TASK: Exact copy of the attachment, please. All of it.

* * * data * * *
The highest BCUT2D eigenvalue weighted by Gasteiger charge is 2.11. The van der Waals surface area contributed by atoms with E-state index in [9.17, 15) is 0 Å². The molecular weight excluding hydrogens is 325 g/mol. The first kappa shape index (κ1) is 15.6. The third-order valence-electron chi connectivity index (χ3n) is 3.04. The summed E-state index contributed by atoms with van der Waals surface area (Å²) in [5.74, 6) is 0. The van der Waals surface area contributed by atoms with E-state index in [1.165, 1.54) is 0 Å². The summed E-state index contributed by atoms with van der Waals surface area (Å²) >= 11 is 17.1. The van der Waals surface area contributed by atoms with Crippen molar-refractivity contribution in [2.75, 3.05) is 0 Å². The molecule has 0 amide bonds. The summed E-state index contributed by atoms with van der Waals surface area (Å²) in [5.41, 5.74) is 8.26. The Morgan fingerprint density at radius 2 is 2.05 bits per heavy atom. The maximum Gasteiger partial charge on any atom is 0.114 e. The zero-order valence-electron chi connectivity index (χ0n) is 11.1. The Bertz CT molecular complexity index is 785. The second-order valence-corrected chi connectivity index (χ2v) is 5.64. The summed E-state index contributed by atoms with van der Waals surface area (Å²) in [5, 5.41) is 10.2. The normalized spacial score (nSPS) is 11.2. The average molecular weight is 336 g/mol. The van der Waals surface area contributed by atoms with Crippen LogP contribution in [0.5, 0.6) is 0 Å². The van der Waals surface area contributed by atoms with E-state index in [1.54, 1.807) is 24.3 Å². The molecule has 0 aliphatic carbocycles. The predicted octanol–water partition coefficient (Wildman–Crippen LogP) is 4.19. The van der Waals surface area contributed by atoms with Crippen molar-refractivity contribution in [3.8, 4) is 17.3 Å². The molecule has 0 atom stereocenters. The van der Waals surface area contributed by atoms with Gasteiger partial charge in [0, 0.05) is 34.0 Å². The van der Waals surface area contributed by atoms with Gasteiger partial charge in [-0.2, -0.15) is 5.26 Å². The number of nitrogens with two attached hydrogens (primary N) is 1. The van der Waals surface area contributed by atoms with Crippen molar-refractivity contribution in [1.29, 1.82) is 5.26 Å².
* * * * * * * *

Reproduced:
The highest BCUT2D eigenvalue weighted by Gasteiger charge is 2.11. The van der Waals surface area contributed by atoms with E-state index in [9.17, 15) is 0 Å². The molecular weight excluding hydrogens is 325 g/mol. The first kappa shape index (κ1) is 15.6. The third-order valence-electron chi connectivity index (χ3n) is 3.04. The summed E-state index contributed by atoms with van der Waals surface area (Å²) in [5.74, 6) is 0. The van der Waals surface area contributed by atoms with E-state index in [1.165, 1.54) is 0 Å². The summed E-state index contributed by atoms with van der Waals surface area (Å²) >= 11 is 17.1. The van der Waals surface area contributed by atoms with Crippen molar-refractivity contribution in [2.75, 3.05) is 0 Å². The molecule has 0 amide bonds. The summed E-state index contributed by atoms with van der Waals surface area (Å²) in [5.41, 5.74) is 8.26. The Morgan fingerprint density at radius 2 is 2.05 bits per heavy atom. The maximum Gasteiger partial charge on any atom is 0.114 e. The zero-order valence-electron chi connectivity index (χ0n) is 11.1. The Bertz CT molecular complexity index is 785. The second-order valence-corrected chi connectivity index (χ2v) is 5.64. The summed E-state index contributed by atoms with van der Waals surface area (Å²) in [5, 5.41) is 10.2. The normalized spacial score (nSPS) is 11.2. The average molecular weight is 336 g/mol. The van der Waals surface area contributed by atoms with Crippen LogP contribution in [0.5, 0.6) is 0 Å². The van der Waals surface area contributed by atoms with E-state index in [1.54, 1.807) is 24.3 Å². The molecule has 0 aliphatic carbocycles. The predicted octanol–water partition coefficient (Wildman–Crippen LogP) is 4.19. The van der Waals surface area contributed by atoms with Crippen molar-refractivity contribution in [3.8, 4) is 17.3 Å². The molecule has 0 atom stereocenters. The van der Waals surface area contributed by atoms with Gasteiger partial charge in [0, 0.05) is 34.0 Å². The van der Waals surface area contributed by atoms with Gasteiger partial charge in [-0.2, -0.15) is 5.26 Å². The number of nitrogens with two attached hydrogens (primary N) is 1. The van der Waals surface area contributed by atoms with Crippen molar-refractivity contribution in [1.29, 1.82) is 5.26 Å².